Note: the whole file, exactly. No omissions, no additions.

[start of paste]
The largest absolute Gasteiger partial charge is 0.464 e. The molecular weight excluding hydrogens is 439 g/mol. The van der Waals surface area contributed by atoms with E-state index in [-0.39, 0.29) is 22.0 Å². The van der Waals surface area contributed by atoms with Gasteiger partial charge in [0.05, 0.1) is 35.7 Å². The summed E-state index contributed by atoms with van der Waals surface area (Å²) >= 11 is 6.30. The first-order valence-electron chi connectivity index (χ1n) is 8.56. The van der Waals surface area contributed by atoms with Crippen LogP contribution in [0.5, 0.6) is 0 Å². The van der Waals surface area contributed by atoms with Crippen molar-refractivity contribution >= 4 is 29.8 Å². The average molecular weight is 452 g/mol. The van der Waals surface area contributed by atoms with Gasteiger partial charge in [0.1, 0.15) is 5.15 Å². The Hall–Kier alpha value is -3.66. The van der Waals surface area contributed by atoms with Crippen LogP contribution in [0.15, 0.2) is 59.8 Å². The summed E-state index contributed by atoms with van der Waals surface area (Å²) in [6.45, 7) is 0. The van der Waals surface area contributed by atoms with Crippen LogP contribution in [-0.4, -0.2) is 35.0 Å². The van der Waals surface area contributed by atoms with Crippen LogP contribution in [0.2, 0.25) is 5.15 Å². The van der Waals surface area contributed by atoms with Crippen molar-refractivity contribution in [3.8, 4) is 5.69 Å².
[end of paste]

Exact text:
The largest absolute Gasteiger partial charge is 0.464 e. The molecular weight excluding hydrogens is 439 g/mol. The van der Waals surface area contributed by atoms with E-state index in [-0.39, 0.29) is 22.0 Å². The van der Waals surface area contributed by atoms with Gasteiger partial charge in [0.05, 0.1) is 35.7 Å². The summed E-state index contributed by atoms with van der Waals surface area (Å²) >= 11 is 6.30. The first-order valence-electron chi connectivity index (χ1n) is 8.56. The van der Waals surface area contributed by atoms with Crippen LogP contribution in [0.5, 0.6) is 0 Å². The van der Waals surface area contributed by atoms with Crippen molar-refractivity contribution >= 4 is 29.8 Å². The average molecular weight is 452 g/mol. The van der Waals surface area contributed by atoms with Gasteiger partial charge in [0.1, 0.15) is 5.15 Å². The Hall–Kier alpha value is -3.66. The van der Waals surface area contributed by atoms with Crippen LogP contribution in [0.15, 0.2) is 59.8 Å². The summed E-state index contributed by atoms with van der Waals surface area (Å²) in [6.45, 7) is 0. The van der Waals surface area contributed by atoms with Crippen LogP contribution in [-0.4, -0.2) is 35.0 Å². The van der Waals surface area contributed by atoms with Crippen LogP contribution in [0.2, 0.25) is 5.15 Å². The van der Waals surface area contributed by atoms with Crippen molar-refractivity contribution in [3.8, 4) is 5.69 Å².